Each appendage 38 is secured in the body 10 by being threaded into a first end of a threaded sleeve 34 that is itself secured to the body 10. The nut portion 46 allows the appendage to be readily grasped, rotated and removed from the threaded sleeve 34. As shown in FIG. 8, the sleeves 34 have laterally extending flanges 36 at their bases, the flanges 36 also preferably including points 37 extending outward from the flanges parallel to the sleeves towards the first ends of the sleeves (radially outward in the body). The flanges 36 and points 37 secure the sleeves 34 in the body and help prevent the sleeves from being removed from the body, and from being forced deeper into the body. Each appendage 38 with sleeve 34 is secured in one of the recesses 28 or 30 thus forming a plurality of rows of appendages, each row being disposed in a recess. The sleeve is sunk into the body 10 to create a depression 31 about each appendage. The depressions 31 allow the addition of washers 52, for example as shown in FIG. 8, to extend the appendages radially outward as they wear.
The rows of appendages 38 in either of recesses 28 will extend radially outward less than the rows of appendages 38 in recesses 30 due to the reduced radius of the body in the central portion 14. As shown, the central two rows of appendages in recesses 28 extend radially outward less than the outer two rows of appendages 38 in recesses 30. Preferably, there will be at least a central row of appendages having reduced radius with a row of appendages of greater radius on either side of the central row. As shown, preferably there will be two central rows of appendages of reduced radius. Only the outer rows of appendages are shown in FIGS. 2 and 9 because the section happens to pass only through those appendages. However, it will be appreciated that the appendages of the inner rows (in recess 28) are attached to the body in a similar manner, and would be shown in like manner, but a different recess, if the section were to pass through one of the appendages in the central rows.
Referring to FIG. 9, there is shown another embodiment of a pig. The pig of FIG. 9 is the same as the pig of FIGS. 1 and 2 except the flared ends have been removed and the leading edges of the pig have been rounded as shown at 21 so that the pig does not get stuck on defects and sharp corners in a pipeline. The shape of the ends 12 and 18 of the pig may be any of various shapes such as conical or hemispherical.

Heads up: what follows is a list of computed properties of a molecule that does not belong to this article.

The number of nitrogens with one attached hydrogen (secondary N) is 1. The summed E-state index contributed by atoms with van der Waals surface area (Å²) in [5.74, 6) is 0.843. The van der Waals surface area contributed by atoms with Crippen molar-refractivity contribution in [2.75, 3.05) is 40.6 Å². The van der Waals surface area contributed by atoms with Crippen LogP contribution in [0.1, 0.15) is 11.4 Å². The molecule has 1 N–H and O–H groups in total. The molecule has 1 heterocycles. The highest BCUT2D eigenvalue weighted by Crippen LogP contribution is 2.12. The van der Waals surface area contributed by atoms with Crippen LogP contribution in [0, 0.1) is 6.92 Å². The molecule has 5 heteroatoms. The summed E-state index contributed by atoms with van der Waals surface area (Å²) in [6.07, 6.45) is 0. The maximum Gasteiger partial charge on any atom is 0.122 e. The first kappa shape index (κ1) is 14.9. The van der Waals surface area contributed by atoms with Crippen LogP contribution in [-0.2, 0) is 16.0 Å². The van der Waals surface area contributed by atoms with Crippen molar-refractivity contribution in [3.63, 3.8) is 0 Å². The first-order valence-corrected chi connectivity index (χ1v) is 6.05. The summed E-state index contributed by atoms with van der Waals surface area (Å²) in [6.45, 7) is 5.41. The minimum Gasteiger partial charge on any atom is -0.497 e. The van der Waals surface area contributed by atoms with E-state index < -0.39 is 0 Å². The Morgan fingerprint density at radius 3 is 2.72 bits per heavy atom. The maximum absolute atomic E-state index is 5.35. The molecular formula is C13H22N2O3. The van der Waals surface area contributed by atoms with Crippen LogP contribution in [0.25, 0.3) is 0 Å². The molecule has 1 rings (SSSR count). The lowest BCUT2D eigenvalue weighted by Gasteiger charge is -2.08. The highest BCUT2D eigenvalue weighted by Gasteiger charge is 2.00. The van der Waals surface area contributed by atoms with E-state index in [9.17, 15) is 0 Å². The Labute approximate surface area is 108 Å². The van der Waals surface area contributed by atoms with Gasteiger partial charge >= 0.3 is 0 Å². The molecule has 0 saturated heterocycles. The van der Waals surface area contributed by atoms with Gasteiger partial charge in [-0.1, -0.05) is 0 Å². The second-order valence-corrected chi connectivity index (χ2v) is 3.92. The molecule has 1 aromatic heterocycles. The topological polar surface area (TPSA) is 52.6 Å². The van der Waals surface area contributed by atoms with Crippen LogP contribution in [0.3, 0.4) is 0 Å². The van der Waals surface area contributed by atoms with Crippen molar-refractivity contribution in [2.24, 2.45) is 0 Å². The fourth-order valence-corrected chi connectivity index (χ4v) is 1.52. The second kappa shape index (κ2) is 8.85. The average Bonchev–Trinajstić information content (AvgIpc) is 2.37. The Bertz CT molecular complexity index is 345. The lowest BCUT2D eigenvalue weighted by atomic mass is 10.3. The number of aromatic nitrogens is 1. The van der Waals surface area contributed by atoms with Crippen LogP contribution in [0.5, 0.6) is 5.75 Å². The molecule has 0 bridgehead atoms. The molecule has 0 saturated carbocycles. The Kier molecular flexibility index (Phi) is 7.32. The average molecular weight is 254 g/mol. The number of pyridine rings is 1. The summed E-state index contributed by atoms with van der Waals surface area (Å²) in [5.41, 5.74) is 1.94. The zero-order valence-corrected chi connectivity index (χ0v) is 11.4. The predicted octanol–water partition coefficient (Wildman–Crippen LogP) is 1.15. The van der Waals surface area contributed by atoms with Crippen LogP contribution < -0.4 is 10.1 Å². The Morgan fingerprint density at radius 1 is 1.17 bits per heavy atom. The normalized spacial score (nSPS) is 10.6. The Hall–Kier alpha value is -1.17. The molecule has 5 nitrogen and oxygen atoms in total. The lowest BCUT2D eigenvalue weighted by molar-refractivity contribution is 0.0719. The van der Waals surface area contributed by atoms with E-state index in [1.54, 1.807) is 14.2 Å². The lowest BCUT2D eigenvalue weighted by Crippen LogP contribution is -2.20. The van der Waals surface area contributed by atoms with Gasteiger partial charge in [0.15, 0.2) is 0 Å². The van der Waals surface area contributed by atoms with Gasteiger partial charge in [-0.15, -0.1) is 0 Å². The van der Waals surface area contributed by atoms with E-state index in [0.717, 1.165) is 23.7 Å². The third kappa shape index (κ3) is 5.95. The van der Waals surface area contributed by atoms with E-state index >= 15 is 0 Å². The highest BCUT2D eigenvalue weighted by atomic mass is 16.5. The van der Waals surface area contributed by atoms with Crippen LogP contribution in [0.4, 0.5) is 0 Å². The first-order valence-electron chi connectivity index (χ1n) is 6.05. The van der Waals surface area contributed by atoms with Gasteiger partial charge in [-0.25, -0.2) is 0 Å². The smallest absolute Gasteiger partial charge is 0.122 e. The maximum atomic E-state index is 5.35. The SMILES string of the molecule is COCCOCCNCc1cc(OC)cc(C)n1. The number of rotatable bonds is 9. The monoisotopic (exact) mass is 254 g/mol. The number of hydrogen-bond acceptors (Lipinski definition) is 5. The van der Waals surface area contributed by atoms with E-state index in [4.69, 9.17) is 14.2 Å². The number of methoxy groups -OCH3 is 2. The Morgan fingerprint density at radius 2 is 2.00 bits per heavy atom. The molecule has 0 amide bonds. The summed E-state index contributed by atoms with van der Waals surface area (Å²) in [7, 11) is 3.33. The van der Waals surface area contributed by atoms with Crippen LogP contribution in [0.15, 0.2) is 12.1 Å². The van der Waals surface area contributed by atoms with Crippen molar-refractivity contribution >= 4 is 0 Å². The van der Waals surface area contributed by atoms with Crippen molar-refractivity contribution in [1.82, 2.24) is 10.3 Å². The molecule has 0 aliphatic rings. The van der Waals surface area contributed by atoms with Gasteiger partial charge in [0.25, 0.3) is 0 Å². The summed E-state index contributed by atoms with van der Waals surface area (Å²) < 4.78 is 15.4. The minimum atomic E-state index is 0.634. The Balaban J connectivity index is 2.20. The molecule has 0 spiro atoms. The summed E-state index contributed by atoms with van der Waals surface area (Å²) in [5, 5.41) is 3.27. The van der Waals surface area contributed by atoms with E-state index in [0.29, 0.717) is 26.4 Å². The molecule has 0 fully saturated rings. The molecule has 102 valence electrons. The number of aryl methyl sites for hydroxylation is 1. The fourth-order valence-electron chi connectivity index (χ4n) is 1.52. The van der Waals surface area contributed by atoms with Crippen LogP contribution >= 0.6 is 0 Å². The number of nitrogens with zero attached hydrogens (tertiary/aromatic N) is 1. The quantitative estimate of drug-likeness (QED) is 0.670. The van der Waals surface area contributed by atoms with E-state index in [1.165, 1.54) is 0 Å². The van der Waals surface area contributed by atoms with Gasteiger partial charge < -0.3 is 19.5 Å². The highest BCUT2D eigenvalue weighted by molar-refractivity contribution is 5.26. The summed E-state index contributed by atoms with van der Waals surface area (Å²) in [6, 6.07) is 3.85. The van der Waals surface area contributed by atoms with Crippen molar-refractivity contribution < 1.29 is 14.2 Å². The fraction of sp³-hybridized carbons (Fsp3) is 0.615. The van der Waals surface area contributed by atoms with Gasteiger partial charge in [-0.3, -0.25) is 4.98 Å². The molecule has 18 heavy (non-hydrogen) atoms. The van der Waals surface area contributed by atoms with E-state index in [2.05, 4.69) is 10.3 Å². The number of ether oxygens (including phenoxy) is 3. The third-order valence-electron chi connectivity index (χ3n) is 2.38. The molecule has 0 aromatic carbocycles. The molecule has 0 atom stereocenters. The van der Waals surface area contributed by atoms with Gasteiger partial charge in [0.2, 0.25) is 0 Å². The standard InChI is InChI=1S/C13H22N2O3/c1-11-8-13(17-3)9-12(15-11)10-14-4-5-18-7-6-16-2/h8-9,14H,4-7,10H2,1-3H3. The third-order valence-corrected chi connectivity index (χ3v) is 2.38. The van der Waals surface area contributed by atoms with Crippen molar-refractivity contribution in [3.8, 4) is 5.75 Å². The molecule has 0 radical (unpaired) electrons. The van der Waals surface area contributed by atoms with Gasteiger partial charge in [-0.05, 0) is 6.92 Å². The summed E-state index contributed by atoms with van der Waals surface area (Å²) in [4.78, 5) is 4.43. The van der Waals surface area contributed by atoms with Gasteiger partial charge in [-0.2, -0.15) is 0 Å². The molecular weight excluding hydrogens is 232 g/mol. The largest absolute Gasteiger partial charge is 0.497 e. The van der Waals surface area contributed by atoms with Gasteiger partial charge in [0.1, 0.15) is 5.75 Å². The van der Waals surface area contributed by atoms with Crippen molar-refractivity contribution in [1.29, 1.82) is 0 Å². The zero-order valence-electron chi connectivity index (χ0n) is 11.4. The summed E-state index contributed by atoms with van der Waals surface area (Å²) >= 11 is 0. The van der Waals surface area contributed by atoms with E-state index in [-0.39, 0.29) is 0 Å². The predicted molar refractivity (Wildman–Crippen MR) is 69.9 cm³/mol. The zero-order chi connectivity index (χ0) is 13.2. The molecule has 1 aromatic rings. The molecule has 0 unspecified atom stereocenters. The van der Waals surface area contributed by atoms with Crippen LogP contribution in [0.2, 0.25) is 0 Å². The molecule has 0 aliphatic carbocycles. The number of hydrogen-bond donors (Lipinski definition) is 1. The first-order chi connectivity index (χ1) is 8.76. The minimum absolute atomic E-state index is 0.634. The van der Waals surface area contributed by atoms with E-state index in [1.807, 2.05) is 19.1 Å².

The manner of operation of the pig is as follows. The pig is placed in a pipeline 20, without any appendages, and the pig is run through the pipeline to determine if there are any major obstructions such as a weld extending into the pipeline on which the pig might become stuck. The pig is moved by hydraulic pressure using equipment and techniques that are well known in the art. If there are no obstructions, then a pig is selected that fits in the pipeline with the flared ends 56 of the pig contacting the inner surface 54 of the pipeline 20. The greater the anticipated scale in the pipeline, the smaller the pig to be selected, and generally the longer the appendages to be selected. With thin layers of scale, the pig body may be selected to fit tightly in the pipeline with the appendages and the ribs compressed against the interior surface of the pipeline. As shown in FIGS. 1 and 2 the pig is selected for soft or medium scale.
A set of appendages 38 is selected for the pig that fit snugly in the pipeline, with a tip hardness and sharpness selected for the anticipated scale. The pig is run through the pipeline, backwards and forwards, through any coated sections. Each time the pig is run through a part of the pipeline is called a pass. It may require several hundred passes to clear the coating in a bad section of the pipeline. The pig may be run through 1000 meters of pipeline, while the coated section may only be 200 meters long. Since the pig is made from an elastic material, it may pass around bends of 180° with a small radius.